Kreshnik Seferi and Angelina Zara v Secretary of State for the Home Department

JurisdictionEngland & Wales
CourtQueen's Bench Division (Administrative Court)
JudgePhilip Mott
Judgment Date20 February 2018
Neutral Citation[2018] EWHC 287 (Admin)
Docket NumberCase No: CO/3566/2017

[2018] EWHC 287 (Admin)




Royal Courts of Justice

Strand, London, WC2A 2LL


Philip Mott QC

Sitting as a Deputy High Court Judge

Case No: CO/3566/2017

The Queen on the application of

Kreshnik Seferi and Angelina Zara
Secretary of State for the Home Department

Allan Briddock (instructed by Rahman & Co) for the Claimants

Zane Malik (instructed by Government Legal Department) for the Defendant

Hearing dates: 7 February 2018

Judgment Approved

Philip Mott QC:


Mr Seferi is an Albanian national, aged 30. He entered the UK illegally, he says in June 2014. Ms Zara was born in Albania in 1991, but is now a Greek national with permanent residence in the UK having exercised treaty rights since 2009. In April 2015 she was diagnosed with multiple sclerosis.


According to the Claimants they met in January 2015 and started to live together as a couple in September 2015. In December 2016 they decided to marry. On 3 February 2017 they gave notice of their intention to Wandsworth Borough Council. The Registrar, as required by the Marriage Act 1949, referred that to the Defendant. The Defendant invited the Claimants to an interview, to investigate whether the marriage was a sham. The Claimants say they did not receive the invitation, and in any event did not attend the interview. The Defendant issued a notice that they had not complied with the investigation into their proposed marriage, and it could not take place.


On 20 May 2017 the Claimants gave further notice of their intention to marry, this time to Haringey Borough Council. The Registrar again referred it to the Defendant. The Defendant decided to investigate and invited the Claimants to an interview. This time they attended. On 13 July 2017 the Defendant issued a notice stating that they had complied with the investigation. Accordingly, the marriage could have taken place in the UK.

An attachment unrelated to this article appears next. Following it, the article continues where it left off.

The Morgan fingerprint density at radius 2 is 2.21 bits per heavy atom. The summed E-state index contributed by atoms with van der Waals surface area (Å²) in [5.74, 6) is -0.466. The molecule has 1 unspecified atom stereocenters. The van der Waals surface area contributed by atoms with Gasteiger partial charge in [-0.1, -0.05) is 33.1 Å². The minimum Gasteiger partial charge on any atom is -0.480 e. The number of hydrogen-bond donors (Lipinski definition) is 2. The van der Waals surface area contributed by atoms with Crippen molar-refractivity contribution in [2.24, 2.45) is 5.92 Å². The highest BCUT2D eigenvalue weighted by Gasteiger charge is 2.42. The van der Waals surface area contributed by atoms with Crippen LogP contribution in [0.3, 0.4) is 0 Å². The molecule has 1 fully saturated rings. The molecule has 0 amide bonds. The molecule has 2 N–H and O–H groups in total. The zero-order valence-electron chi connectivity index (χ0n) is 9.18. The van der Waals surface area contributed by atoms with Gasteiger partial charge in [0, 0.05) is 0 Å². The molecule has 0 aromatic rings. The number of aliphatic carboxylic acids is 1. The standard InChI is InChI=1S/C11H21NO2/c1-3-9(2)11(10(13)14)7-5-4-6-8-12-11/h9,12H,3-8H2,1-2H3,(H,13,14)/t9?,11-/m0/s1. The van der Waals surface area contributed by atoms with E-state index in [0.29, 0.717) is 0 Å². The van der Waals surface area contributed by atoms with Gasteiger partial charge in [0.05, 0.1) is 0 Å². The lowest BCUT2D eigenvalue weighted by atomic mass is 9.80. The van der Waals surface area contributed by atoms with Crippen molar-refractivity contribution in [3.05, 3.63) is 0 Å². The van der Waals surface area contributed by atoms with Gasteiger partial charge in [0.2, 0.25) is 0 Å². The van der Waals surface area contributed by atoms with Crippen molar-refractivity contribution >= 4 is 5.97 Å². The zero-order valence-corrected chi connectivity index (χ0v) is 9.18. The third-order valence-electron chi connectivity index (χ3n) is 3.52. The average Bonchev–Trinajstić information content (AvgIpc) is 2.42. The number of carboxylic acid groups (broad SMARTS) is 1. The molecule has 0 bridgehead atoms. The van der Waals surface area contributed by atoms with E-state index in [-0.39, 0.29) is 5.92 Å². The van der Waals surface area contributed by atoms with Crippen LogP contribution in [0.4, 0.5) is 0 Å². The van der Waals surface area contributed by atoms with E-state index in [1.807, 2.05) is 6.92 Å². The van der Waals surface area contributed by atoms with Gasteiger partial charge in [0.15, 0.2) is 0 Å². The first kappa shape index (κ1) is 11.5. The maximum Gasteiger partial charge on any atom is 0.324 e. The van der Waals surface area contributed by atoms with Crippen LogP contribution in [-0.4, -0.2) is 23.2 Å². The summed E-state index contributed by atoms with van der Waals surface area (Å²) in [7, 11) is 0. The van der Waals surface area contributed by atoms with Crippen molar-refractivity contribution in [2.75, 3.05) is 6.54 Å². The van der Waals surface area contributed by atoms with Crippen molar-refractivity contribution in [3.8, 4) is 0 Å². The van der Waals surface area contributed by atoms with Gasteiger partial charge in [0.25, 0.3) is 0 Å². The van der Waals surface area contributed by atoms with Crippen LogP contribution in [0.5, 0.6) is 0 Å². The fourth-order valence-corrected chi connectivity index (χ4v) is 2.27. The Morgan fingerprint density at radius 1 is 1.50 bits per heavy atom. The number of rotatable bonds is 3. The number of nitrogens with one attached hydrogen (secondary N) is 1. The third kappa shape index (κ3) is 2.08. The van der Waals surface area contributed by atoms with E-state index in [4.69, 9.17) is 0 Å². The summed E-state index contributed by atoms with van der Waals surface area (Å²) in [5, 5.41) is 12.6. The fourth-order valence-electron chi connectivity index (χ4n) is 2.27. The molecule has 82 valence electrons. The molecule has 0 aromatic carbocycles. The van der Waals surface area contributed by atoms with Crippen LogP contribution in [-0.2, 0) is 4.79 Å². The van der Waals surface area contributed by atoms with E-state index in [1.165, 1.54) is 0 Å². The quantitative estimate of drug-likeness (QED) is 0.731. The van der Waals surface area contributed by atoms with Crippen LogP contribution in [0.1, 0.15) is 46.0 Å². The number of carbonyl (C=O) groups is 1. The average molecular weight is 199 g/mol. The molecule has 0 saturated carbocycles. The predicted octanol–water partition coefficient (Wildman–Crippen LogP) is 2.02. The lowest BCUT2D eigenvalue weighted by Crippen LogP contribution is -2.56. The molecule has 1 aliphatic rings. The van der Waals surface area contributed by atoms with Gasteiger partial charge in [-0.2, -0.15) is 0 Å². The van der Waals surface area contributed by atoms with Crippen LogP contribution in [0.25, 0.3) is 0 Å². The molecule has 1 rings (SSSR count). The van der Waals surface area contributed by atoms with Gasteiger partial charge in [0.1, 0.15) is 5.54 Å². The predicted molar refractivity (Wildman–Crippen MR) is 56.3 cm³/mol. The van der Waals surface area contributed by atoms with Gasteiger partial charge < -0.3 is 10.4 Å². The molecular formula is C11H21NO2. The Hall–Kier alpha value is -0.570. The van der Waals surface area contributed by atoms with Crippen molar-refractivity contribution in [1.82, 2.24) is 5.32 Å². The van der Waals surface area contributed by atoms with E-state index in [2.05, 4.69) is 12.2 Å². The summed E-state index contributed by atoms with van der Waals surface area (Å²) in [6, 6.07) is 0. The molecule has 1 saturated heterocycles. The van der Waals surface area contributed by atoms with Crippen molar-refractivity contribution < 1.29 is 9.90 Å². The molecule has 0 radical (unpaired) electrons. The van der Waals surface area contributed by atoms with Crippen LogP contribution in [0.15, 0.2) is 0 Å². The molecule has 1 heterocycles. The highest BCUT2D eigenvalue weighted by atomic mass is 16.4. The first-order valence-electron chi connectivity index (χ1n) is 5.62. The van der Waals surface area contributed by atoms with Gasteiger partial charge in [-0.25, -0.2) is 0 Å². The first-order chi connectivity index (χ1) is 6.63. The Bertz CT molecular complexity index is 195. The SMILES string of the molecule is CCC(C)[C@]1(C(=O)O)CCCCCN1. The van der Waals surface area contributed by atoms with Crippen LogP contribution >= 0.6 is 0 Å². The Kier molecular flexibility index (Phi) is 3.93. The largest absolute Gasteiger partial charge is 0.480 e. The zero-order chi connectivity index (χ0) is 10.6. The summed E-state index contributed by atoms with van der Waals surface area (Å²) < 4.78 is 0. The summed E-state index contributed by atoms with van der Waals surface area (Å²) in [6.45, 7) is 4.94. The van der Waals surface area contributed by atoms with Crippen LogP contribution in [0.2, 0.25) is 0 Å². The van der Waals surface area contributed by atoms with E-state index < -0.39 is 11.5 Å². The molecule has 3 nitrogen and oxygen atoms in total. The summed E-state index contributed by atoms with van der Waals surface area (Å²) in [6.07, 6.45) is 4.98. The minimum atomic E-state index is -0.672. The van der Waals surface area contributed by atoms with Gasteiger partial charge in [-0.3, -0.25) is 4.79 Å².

However on the same day, 13 July 2017, the Defendant decided to remove Mr Seferi as an illegal immigrant, and detained him for that purpose. At the time of detention Mr Seferi was issued with a “one-stop” notice, inviting him to set out any grounds why he should be allowed to stay in the UK or not be removed. He did not complete the form setting out such grounds, or make any other application.


On 26 July 2017 the Defendant notified Mr Seferi that he would be removed from the UK on 3 August 2017. This prompted the issue of the current claim form on 2 August 2017, challenging the decision to maintain removal directions set for 3 August 2017. The original form gave the date of decision as 27 July 2017, but this was amended in manuscript to 13 July 2017 before issue.


The Grounds drafted by Mr Briddock sought extensive relief, as follows:

i) An order preventing the Respondent from removing Mr Seferi;

ii) A declaration that the Respondent's decision to classify the proposed marriage as a ‘sham’ was unlawful; or a declaration that it was not a ‘sham’;

iii) A declaration of unlawful detention, coupled with an order for the release of Mr Seferi and damages for his detention.


An interim order prohibiting Mr Seferi's removal was made by Singh J (as he then was) on 2 August 2017. He was released from detention on 16 August 2017, but on terms that required him to surrender his passport, so that he could not marry before this hearing.


Permission was granted to bring judicial review proceedings on 12 October 2017. Mr Briddock, in his Amended Skeleton Argument for this hearing, puts the remaining issues into three Grounds:

i) The Defendant has unlawfully found that the proposed marriage is a sham.

ii) The prevention of the marriage, by deeming it to be a sham and by detaining Mr Seferi, is an unlawful violation of the free movement rights of Ms Zara, and discriminates against her on the grounds of her nationality.

iii) The detention of Mr Seferi from 13 July 2017 to 16 August 2017 was unlawful.


The first of these issues is the key one, and Mr Briddock accepts that the other two cannot succeed unless the Claimants succeed on Ground 1. For reasons I give in this judgment, I have concluded that Ground 1 cannot succeed, and the other Grounds fall with it.



The principles relating to removal and detention are not in dispute, and I do not need to set out the law extensively.

i) Mr Seferi has never had any leave to enter or remain in the UK. As an illegal immigrant, he may be removed by the Defendant. He has a valid Albanian passport, and there are no barriers to removal apart from this challenge.

ii) The Defendant has the power to detain Mr Seferi for the purpose of removal, subject to the well-established Hardial Singh principles.

iii) The power to detain cannot lawfully be used merely to prevent a marriage, even if it would be a sham marriage or a marriage of convenience.